Editor's Note: An update is appended at the end of this fact check.
On November 9, the family of Trevor Reed, a former U.S. Marine held in Russia, told the media that he had begun a hunger strike to protest his detention and treatment in a Russian jail.
The Kremlin declined to comment, Reuters reported.
The Russian Federal Penitentiary Service denied that Reed wasn’t eating, telling the state news agency TASS: “The information published in the media about the inmate Trevor Reed’s hunger strike does not correspond with the reality. He did not address a statement declaring a hunger strike to the administration of the facility, he is taking food according to the daily schedule.”
That claim is false.
Reed’s lawyer, Victoria Buklova, told Polygraph.info by phone from Moscow that her client informed Russia’s Prosecutor General and prison authorities in a formal complaint that he would begin the hunger strike on November 4.
“We have no reason to doubt that Trevor will keep his word, but since the Russian prison administration is denying that he went on a hunger strike, we sent a local lawyer in Mordovia to see him in jail and get a sworn statement confirming that he is in fact on a hunger strike.”
Reed, 29, served in the White House presidential guard during President Barak Obama’s administration. He was arrested in Moscow in 2019 for allegedly causing a public disturbance while drunk.
In 2020, a Moscow court convicted Reed of attacking two police officers while he was being arrested and sentenced him to nine years in confinement. Reed denied the accusations and pleaded not guilty.
The police officers who arrested Reed in 2019 testified in the court that Trevor endangered their lives by attacking them while inside their police car and causing them to lose control of the vehicle, risking a crash.
But Reed’s lawyer, Buklova, said the case against Trevor was fabricated and that the charges against him were bogus. “The prosecution failed to prove his guilt while the defense presented solid facts proving Reed’s innocence,” she said.
Buklova said there is evidence discrediting all the charges against Reed, including medical exams right after the arrest showing “he was not in a condition to attack anybody because he was in a state of acute alcohol poisoning and needed to be taken to a hospital rather than a detention center.”
The police car that transported Reed to prison after his arrest “was equipped with inside and outside video and audio recorders, but when we requested those records, the prosecution failed to provide them,” Buklova said. Footage that the defense obtained from street-level surveillance cameras showed the police car driving steadily in its lane without any shifts or turns.
At his sentencing, Reed told the Moscow court that his case was political and denied the charges.
“I understand that in this country pleading guilty may lead to you getting a shorter sentence,” he said. “But I think it would be unethical and immoral to plead guilty to a crime that I truly believe I did not commit. And if I’m going to be given a prison sentence, I would rather stay in prison an honest man than walk free tomorrow a liar and a coward.”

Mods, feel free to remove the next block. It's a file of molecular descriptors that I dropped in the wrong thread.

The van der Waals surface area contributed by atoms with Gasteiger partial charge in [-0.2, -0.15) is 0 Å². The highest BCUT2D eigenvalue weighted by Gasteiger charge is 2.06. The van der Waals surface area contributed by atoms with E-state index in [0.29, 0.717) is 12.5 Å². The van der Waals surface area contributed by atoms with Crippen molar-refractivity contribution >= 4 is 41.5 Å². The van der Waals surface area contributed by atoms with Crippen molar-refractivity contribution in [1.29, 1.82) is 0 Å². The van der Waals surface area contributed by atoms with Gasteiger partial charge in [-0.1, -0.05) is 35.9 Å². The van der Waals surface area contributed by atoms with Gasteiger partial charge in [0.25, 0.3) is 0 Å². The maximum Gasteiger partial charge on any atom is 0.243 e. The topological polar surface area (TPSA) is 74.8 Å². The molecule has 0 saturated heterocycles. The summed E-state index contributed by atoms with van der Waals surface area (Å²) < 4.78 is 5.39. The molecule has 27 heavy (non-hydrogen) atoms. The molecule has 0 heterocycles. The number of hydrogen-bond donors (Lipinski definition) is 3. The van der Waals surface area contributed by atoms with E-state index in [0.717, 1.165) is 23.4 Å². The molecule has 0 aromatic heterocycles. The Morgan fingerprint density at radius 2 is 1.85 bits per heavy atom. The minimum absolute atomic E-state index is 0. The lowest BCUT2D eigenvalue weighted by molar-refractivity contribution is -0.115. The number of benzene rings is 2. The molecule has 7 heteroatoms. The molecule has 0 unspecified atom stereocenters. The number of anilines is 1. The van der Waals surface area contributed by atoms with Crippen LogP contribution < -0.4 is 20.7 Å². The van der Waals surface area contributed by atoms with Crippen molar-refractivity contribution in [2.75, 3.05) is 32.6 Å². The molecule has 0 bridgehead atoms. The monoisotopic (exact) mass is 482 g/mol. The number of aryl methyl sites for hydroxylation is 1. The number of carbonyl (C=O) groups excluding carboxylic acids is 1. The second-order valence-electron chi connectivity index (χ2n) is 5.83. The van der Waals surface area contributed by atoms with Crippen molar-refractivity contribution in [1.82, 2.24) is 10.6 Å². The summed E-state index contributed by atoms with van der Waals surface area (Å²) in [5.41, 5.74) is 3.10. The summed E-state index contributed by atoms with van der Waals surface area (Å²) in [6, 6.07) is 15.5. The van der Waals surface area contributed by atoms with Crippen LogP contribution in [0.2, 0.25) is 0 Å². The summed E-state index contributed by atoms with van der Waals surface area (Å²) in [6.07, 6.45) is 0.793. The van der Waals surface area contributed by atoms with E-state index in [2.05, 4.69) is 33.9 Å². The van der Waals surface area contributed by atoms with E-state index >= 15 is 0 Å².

In August, Reed was transferred to a jail in Mordovia in eastern Russia. His family and lawyers said he is being kept in an isolation cell for extended periods and that the conditions in his prison cell there are inhumane.
Reed has not been allowed to communicate with his family in Texas for more than three months. The hunger strike, his family and lawyers said, is to protest his detention and the violation of his rights.
According to Russia’s foreign ministry, Reed is one of 17 Americans currently imprisoned in Russia.
Among the others is Paul Whelan, a former U.S. Marine accused of spying and sentenced to 16 years in prison. Whelan has denied charges and said he was a “victim of a political kidnapping.”
U.S. President Joe Biden and Russian President Vladimir Putin discussed the topic of prisoner exchanges during their summit in Geneva in June, a month after Biden called on Russia to release Reed and Whelan. However, neither Biden nor Putin provided any details about their discussion of this issue.
The U.S. Embassy in Moscow has called the charges against Reed and Whelan absurd and demanded their immediate release.
Update: In a statement given on November 15 to a local attorney at the Mordovia jail, Trevor Reed wrote that he stopped taking food on the evening of November 3 and continued a hunger strike for five days until November 9.
Trevor’s father Joey Reed confirmed to Polygraph.info that the statement is authentic and in his son’s handwriting. He also authorized VOA to publish a copy. As such, we have updated our verdict to false.
Joey Reed said that according to lawyers in Russia, less than a week after the hunger strike authorities moved his son back into a solitary confinement as a punishment for refusing to work in a labor camp.
“He was sick. He never received any medication other than vitamins and an occasional ibuprofen,” Joey Reed said. “He was allowed to call his girlfriend in Russia. He still is not being allowed to call us.”
Since the hunger strike, Trevor Reed has been given only one of the many books the U.S. Ambassador to Russia brought for him two months ago. “He was told he will never receive any other books,” Joey Reed said.
Ambassador John Sullivan visited Reed in a Moscow prison in August before his transfer to Mordovia. Reed's detention is a “mockery of justice,” Sullivan said.